Unfortunately, iron sights have drawbacks. First, aligning two separate objects in order to make an accurate shot takes time. No matter how much practice a shooter has with sights, alignment takes time. Second, the small aperture coupled with the "hard focus" we train for on that front sight post greatly reduces the shooter's field of view. In today's tactical situations, maintaining a wide field of view is critical. Optics generally allow for faster target acquisition and give the users a better sense of the total tactical picture.
CQB Vs. Variable Power
Having established why optics can be valuable for patrol rifles, let's talk about some of the important things to consider when choosing an optic for your rifle or to authorize for department use.
First, if you're choosing optics for your agency, evaluate your audience. Are these rifles and optics going to be issued to every officer and in every car, or is your program something akin to a special assignment where officers need to apply for the assignment and pass a selection and training program? While I would like to think that all officers in our country are properly trained, I do not believe that all of them should have a rifle.
Rifles are more complicated than pistols and their application is unique. More training is required of officers who are allowed to carry rifles in order for them to become operational and remain proficient with this tool. Not all officers are willing or able to take on this responsibility, and we shouldn't force it upon them.
Sophisticated optics such as those with ranging reticles and variable power magnification complicate rifle training. If you are sure the officers deploying with these optics are going to put in the training time necessary to master their features, the benefit can be significant. If not, perhaps iron sights are better.
Next, evaluate your operational considerations. Are you an urban officer or department that will likely utilize rifles in close quarter applications such as those mentioned above? Or are your deployments more likely to be in a perimeter or overwatch position where engagement distances can be significant?
Let's first cover close-quarter applications; those likely to make up the bulk of an urban patrol officer's rifle deployments. In such situations, we discover the need for a simple sighting solution that enables quick target acquisition and maintains a wide field of view. Whether clearing a house or working on a contact team on a crisis call, the close nature of these situations calls for the ability to quickly engage a threat while not losing focus on everything and everyone in the peripheral. A simple optic with a large objective lens, no eye relief, and a simple reticle is essential.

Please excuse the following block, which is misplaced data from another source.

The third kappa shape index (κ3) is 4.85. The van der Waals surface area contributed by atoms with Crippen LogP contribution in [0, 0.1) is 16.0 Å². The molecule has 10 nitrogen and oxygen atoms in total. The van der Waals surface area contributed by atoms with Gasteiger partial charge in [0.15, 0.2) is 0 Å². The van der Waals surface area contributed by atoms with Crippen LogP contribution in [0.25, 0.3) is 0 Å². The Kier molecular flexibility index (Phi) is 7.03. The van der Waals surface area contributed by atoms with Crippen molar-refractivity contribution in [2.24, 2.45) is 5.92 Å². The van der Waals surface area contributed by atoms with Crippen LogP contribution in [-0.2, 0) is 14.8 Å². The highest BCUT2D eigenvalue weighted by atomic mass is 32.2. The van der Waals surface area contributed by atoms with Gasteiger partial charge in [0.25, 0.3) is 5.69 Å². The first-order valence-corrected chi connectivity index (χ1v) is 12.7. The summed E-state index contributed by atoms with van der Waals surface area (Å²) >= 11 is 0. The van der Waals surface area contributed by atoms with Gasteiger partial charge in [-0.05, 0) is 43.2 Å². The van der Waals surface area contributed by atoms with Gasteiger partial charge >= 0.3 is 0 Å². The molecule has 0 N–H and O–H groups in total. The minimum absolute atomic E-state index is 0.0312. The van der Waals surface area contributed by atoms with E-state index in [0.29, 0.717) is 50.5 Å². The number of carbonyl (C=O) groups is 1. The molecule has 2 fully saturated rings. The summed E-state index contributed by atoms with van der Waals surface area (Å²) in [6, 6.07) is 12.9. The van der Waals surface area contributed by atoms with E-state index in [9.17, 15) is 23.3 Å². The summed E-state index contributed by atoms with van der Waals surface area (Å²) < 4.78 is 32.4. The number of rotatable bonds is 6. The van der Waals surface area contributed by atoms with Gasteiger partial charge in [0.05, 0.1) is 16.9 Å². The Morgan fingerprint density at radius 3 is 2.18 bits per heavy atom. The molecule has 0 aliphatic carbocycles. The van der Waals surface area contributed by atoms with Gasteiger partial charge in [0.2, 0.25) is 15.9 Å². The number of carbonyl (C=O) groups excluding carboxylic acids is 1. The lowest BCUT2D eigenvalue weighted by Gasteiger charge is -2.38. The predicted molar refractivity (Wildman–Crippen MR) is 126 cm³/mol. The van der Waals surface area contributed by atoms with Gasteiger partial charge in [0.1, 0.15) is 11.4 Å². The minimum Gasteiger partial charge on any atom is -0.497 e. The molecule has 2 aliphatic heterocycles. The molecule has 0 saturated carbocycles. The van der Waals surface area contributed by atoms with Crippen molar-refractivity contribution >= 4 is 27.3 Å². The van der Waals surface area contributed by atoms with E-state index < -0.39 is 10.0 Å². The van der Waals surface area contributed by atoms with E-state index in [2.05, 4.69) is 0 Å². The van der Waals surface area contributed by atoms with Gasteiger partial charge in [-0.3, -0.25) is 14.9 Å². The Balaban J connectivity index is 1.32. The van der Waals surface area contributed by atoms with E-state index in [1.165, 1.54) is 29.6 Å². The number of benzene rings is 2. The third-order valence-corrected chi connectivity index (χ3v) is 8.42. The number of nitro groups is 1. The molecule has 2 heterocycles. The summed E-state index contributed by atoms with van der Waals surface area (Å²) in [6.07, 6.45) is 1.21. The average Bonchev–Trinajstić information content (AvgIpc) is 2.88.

Some examples of close-quarter optics include those from Aimpoint, EOTech, and Trijicon's compact ACOG line. All of these optics provide a true 1X (no magnification) or 1.5X lens with a wide field of view and simple "point and shoot" reticle. This allows the shooter to keep both eyes open and reduce the "tunnel vision" effect while facilitating very fast target acquisition.
Aimpoint and EOTech optics use battery power and project their reticles while the ACOG utilizes an etched reticle that is illuminated by ambient light through fiber optics. All of them are adjustable for various lighting conditions (the ACOG is automatic) and extremely durable. Coincidentally, all three are currently in use by various branches of the U.S. military.
If distance is a primary factor, iron sights can be effective but the range of most rifles will far exceed the ability of a shooter's eye. This is especially true considering the need to identify targets or take a very accurate shot. An optic with the capability of magnification virtually eliminates these limitations and can greatly increase the effective capabilities of that officer. Variable powered optics, when properly paired with a weapon system, can be incredibly valuable tools in the hands of a capable and properly trained patrol officer.